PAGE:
When I saw the new Visage lineup included Steve Barnacle, who had done such good bass work on the previous album, that was encouraging. When I saw that the guitarist was Robin Simon, I then became extremely encouraged, to put it mildly. The first single that hit the web was the appropriately named “Shameless Fashion.” What I heard made me a believer. The toughness of the guitar harkened back to the first Visage album sound and I had no problem with that! After all, in a perfect world, Simon would have been the original Visage guitarist if fate hadn’t conspired to put Midge Ure at the epicenter of the group’s formation instead. Without Simon to show the way forward, Ure might have stayed in Thin Lizzy indefinitely. Ure definitely followed in his stylistic footsteps moving past the Rich Kids, so in a warped sort of way, you might say that Robin Simon was the original Visage guitarist.
The album opens with a brilliant statement of intent in “Never Enough” as Moroder Europulse is abetted by the dynamic guitar of Robin Simon to create a kind of bliss in this listener. When I heard the samples of this posted online in advance of the album’s release I went from “hopefully intrigued” to “confident pre-order of deluxe package” in a hot second. The resulting track is the my favorite Visage track I’ve heard since the title cut to their debut album. Barnacle’s fat synth bass is exactly the sort of power this tune needs to propel itself forward like a cheetah. The end result is sleek and awe inspiring. I thought they didn’t make music like this any more! It’s definitely an all-time best from this veteran group. Please let me hear a superfine extended version of this track in the immediate future!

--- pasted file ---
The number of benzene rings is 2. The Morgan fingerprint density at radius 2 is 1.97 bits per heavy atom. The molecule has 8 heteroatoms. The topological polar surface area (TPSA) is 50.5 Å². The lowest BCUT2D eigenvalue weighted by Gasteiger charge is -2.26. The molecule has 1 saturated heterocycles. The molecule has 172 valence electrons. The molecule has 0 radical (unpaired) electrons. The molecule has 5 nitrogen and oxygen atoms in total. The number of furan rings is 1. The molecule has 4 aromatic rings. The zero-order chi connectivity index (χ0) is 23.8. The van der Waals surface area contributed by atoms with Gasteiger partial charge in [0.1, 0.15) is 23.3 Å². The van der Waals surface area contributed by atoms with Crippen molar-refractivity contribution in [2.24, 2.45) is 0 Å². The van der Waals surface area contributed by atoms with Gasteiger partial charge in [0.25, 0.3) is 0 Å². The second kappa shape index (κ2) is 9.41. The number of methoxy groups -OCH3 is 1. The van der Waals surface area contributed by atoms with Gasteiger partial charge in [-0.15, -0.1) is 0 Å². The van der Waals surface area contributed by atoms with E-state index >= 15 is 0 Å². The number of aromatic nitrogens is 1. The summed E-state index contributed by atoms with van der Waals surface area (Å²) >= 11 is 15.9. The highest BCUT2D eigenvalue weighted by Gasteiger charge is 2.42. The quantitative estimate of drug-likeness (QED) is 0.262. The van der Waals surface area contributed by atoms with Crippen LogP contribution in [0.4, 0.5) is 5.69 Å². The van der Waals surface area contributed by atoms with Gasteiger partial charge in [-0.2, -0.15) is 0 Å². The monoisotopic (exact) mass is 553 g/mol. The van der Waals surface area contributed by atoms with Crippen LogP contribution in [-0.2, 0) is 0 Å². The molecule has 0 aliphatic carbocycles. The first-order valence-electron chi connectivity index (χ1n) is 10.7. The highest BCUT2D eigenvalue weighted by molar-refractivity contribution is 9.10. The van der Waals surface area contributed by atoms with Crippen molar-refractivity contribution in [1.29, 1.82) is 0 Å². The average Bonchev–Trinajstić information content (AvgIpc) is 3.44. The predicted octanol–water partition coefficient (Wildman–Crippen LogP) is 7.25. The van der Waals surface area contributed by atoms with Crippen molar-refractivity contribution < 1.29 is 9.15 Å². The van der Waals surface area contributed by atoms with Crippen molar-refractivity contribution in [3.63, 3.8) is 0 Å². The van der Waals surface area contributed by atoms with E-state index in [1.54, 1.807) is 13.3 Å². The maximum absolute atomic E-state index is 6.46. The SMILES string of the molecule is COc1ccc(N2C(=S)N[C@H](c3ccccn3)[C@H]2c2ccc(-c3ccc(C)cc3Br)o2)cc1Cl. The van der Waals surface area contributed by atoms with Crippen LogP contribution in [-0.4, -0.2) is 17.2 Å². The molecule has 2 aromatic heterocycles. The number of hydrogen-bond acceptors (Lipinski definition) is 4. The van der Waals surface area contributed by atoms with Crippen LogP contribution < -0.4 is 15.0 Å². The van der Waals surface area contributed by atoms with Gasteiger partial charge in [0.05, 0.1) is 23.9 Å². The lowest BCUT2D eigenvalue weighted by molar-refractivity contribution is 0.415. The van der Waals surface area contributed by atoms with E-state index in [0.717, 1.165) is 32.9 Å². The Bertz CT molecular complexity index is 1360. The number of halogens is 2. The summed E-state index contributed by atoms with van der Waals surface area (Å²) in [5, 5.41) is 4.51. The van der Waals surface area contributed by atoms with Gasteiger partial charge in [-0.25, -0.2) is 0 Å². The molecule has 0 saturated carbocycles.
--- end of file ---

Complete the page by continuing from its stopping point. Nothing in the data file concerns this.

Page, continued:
“Shameless Fashion” opens with Roland System 100 bass and Simon’s slashing guitar chords in a stripped back arrangement of fiery intensity. The first instrumental break manages to rehabilitate the motor drive/shutter sound effect from the abuse it took from Duran Duran 32 years ago on “Girls On Film” for a perfect [and appropriate] Visage moment. As the tune progresses, the arrangement gets thicker until the Currie sauce is deliberately evoked on the middle eight where things come to a head in a thick soup of pitchbent sawtooth waveforms. It’s a cheeky wink backward with one of a handful of deliberate self-referential stylistic quotes here. Meanwhile, the Simon guitar hook drives the beast forward with great efficiency. Strange’s spoken word segment after the bridge adds an elegant touch to the coda.
The next cut, “She’s Electric,” begins with a throw of the loaded dice; it uses the exact same CR78 rhythm that once kicked off the iconic “Fade To Grey” but they wind up triumphing as the new song, more than compares to the best that the band had to offer in 1980. The bass synth is adroit and pulls my ears in immediately. The spectral Simon guitar is stratospheric and elegant. This song has a co-write credit from Mick MacNeil of Simple Minds, and it reeks of the lush Oberheim attributes of “New Gold Dream” in a sound that he never got to pursue again with his old band post 1982. Welcome back, Mike! The tune has a great backing vocal hook as well with one/two counts before each line in the chorus. It’s yet another potential single from this album; a glorious and languid creation. After this point I was wondering… the last Ultravox album started out good [but not this good]. Would Visage be able to maintain this level of quality?